Known as one of California’s foremost Native American leaders and educators, she died Tuesday peacefully at her home on the Morongo Indian Reservation, her nephew Kevin Siva said.
Katherine Siva Saubel, a Native American scholar, Cahuilla historian, co-founder of the
Malki Museum, and one California’s most respected tribal elders, died Tuesday at
her home on the Morongo Indian Reservation, her nephew and caregiver said
resident of the Morongo Reservation, said in a phone interview. ”She always told
me stories about the wind when I was younger.”
aunt’s caregiver for the past 15 years.
there 73 years, Siva said.
and Steven, a granddaughter, Maria, and numerous nieces and nephews, Siva
his tribe’s condolences and grief.
American culture, from the preservation of the traditional Cahuilla language to
the protection of sacred sites,” Martin said in a statement released Wednesday
skill, courage and compassion as she worked tirelessly to preserve Native
American culture and reignite interest in our rich heritage among the public and
our tribal youth,” Martin said.
work and laughter, and her enduring commitment to our cultural and spiritual
beliefs,” Martin said.
Cahuilla-speaking parents at Pachawal Pa, the upper village of the Los Coyotes
only Cahuilla was spoken, according to the MalkiMuseum.
its isolation was a factor in Saubel’s “superb command of her native tongue and
for her profound understanding of Cahuilla culture,” according to the
native speaker of her dialect of Cahuilla known as ‘Mountain Cahuilla,’” and the
Cahuilla culture was very much alive in her heart, according to the
family out of Los Coyotes to a warmer part of the Cahuilla territory, settling
on the land of her mother’s uncle, Pedro Chino, at the Agua Caliente Reservation
in Palm Springs, according to the MalkiMuseum.
of Cahuilla most divergent from Mountain Cahuilla.
Springs, where “she acquired English by the time honored sink-or-swim
pedagogical method,” according to the MalkiMuseum.
figuring out what was being said. No one taught her; she was just put in the
back of the classroom and ignored, but she still learned.”
climbing trees, and making mischief. Her grandmother once made her some dolls to
play with, and sat to play with her. But she did not like it, and upset her
grandmother by throwing the dolls up in a tree so she could climb up into the
tree, according to the MalkiMuseum.
there was not one in Palm Springs.
enjoyed sports like softball and archery, according to the MalkiMuseum. She was
the best archer in the otherwise all-male class.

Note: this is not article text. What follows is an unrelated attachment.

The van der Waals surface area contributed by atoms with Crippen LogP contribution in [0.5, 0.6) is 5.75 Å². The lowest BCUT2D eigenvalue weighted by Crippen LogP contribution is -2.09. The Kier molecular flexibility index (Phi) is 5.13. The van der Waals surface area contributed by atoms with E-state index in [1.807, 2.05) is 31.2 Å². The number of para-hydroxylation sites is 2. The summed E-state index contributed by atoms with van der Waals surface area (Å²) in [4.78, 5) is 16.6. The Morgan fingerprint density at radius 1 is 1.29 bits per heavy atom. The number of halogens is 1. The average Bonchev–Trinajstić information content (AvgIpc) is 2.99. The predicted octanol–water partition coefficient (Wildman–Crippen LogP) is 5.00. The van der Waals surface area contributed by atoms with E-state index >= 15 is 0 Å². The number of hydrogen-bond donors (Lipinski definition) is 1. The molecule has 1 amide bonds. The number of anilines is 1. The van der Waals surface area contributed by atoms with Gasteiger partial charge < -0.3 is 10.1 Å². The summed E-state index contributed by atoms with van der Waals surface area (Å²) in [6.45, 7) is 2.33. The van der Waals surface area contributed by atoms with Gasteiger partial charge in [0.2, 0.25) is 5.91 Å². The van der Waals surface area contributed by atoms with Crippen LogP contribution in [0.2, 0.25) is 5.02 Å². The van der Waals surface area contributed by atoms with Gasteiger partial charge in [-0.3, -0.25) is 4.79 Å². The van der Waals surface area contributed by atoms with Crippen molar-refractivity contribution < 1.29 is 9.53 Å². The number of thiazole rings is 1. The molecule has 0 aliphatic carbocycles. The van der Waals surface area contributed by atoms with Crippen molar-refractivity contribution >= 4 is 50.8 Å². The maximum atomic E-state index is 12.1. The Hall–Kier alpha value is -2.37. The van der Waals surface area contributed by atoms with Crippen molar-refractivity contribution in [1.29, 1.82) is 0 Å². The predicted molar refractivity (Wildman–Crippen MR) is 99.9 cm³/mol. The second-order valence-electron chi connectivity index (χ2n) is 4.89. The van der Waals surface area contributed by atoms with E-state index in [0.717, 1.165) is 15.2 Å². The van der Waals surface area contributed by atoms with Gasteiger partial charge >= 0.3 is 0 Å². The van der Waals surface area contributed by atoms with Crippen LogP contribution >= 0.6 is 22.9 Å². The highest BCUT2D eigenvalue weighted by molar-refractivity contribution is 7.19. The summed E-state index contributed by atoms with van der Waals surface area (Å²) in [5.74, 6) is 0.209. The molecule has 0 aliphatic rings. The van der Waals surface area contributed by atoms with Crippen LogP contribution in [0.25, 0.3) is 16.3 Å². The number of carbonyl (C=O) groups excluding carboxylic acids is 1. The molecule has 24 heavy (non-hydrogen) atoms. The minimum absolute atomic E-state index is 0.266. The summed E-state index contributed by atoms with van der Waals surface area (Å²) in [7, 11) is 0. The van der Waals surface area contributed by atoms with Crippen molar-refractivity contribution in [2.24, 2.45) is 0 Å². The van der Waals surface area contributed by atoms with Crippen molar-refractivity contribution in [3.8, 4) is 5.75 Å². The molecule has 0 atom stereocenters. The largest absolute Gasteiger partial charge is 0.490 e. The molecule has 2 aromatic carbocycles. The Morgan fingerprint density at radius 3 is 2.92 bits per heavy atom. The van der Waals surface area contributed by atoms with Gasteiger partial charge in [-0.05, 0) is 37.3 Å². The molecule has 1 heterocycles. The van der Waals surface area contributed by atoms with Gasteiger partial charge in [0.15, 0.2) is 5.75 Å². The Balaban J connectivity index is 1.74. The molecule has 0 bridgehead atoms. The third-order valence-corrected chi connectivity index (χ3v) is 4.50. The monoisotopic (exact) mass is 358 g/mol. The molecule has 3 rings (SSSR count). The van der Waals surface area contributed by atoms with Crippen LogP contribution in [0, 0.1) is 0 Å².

transferred and was the first Native American woman to graduate from there,
according to the MalkiMuseum.
culture and knowledge, which had been passed down through
plants and their uses as foods, tools, and medicines, according to the
going back to their traditional ways of hunting and gathering. They never went
hungry, and she learned from her mother, who was a great cook, gatherer, and
medicine woman, according to the MalkiMuseum.
takes care of you, and if you destroy it you are destroying yourself,” according
to the Malki Museum.
she had to wait at a bus stop on the reservation in front of a small restaurant
that had a sign in the window saying “Whites Only.”
down because his restaurant was on reservation land and he had no right to keep
Indians out of a restaurant on their own land, according to the
have an Indian teenage girl confront him – but later when she walked by the
restaurant the sign had been taken down.
gathering, on the Palm Springs Reservation.
Reservation near Banning, where both Mountain and Pass Cahuilla were spoken, as
well as the distantly related Serrano language, according to the
passed away in 1985. Allen was their only son, but they also helped raise his
four children, as well as nieces and nephews. Mariano was supportive of
Katherine’s work to preserve Cahuilla and other Native cultures, and worked with
her to found and build the MalkiMuseum.
and anthropology at UCLA.
William Bright, Professor of Linguistics and Anthropology at UCLA. Her life
began to change – her formal education had begun, according to the
University of Chicago and the University of Colorado at Boulder, where she
studied the fundamentals of ethnology, anthropology, and
detailing the ethnobotanical knowledge of the Cahuilla, with much of the
information coming from Saubel’s mother, who was a Cahuilla medicine
and appears in the biographical Reference Encyclopedia of the American Indian,
1967, and many other biographical reference works, according to the
Hansjakob Seiler, who with her assistance published two studies of the Cahuilla
language. She also worked with Japanese linguist Dr. Kojiro Hioki, from the
HachinoheUniversity. Drs. Seiler and Hioki worked together with her to publish
an updated book on the Cahuilla language in 2006.
published a two-volume work with cultural memories and stories in Mountain
Cahuilla and English, I’sill He’qwas Wa’xish: A Dried Coyote’s Tail.
the museum. The MalkiMuseum opened in February 1965.